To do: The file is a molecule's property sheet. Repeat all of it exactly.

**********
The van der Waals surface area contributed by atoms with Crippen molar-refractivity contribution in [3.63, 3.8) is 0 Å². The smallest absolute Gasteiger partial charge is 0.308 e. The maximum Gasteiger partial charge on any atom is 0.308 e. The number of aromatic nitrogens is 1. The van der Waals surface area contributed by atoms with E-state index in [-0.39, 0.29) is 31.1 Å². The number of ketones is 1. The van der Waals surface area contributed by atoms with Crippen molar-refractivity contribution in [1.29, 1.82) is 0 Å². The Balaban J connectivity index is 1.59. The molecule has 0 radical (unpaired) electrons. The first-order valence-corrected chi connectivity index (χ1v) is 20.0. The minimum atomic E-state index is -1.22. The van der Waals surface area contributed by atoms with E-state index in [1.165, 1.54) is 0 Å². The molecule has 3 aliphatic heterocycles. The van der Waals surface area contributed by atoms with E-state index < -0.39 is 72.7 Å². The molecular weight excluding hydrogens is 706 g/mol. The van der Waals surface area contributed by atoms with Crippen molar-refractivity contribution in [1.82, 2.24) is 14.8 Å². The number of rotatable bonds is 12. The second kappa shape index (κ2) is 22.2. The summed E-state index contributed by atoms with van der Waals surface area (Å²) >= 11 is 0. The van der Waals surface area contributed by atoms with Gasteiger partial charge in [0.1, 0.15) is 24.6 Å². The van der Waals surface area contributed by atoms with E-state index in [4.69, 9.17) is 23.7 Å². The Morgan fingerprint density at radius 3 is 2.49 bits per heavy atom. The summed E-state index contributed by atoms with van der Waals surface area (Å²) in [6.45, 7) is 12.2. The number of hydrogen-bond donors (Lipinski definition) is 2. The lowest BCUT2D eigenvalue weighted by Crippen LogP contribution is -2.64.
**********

The van der Waals surface area contributed by atoms with Crippen molar-refractivity contribution in [3.63, 3.8) is 0 Å². The smallest absolute Gasteiger partial charge is 0.308 e. The maximum Gasteiger partial charge on any atom is 0.308 e. The number of aromatic nitrogens is 1. The van der Waals surface area contributed by atoms with E-state index in [-0.39, 0.29) is 31.1 Å². The number of ketones is 1. The van der Waals surface area contributed by atoms with Crippen molar-refractivity contribution in [1.29, 1.82) is 0 Å². The Balaban J connectivity index is 1.59. The molecule has 0 radical (unpaired) electrons. The first-order valence-corrected chi connectivity index (χ1v) is 20.0. The minimum atomic E-state index is -1.22. The van der Waals surface area contributed by atoms with E-state index in [1.165, 1.54) is 0 Å². The molecule has 3 aliphatic heterocycles. The van der Waals surface area contributed by atoms with E-state index < -0.39 is 72.7 Å². The molecular weight excluding hydrogens is 706 g/mol. The van der Waals surface area contributed by atoms with Crippen molar-refractivity contribution in [1.82, 2.24) is 14.8 Å². The number of rotatable bonds is 12. The second kappa shape index (κ2) is 22.2. The summed E-state index contributed by atoms with van der Waals surface area (Å²) >= 11 is 0. The van der Waals surface area contributed by atoms with Gasteiger partial charge in [0.1, 0.15) is 24.6 Å². The van der Waals surface area contributed by atoms with E-state index in [4.69, 9.17) is 23.7 Å². The Morgan fingerprint density at radius 3 is 2.49 bits per heavy atom. The summed E-state index contributed by atoms with van der Waals surface area (Å²) in [6.45, 7) is 12.2. The number of hydrogen-bond donors (Lipinski definition) is 2. The lowest BCUT2D eigenvalue weighted by Crippen LogP contribution is -2.64.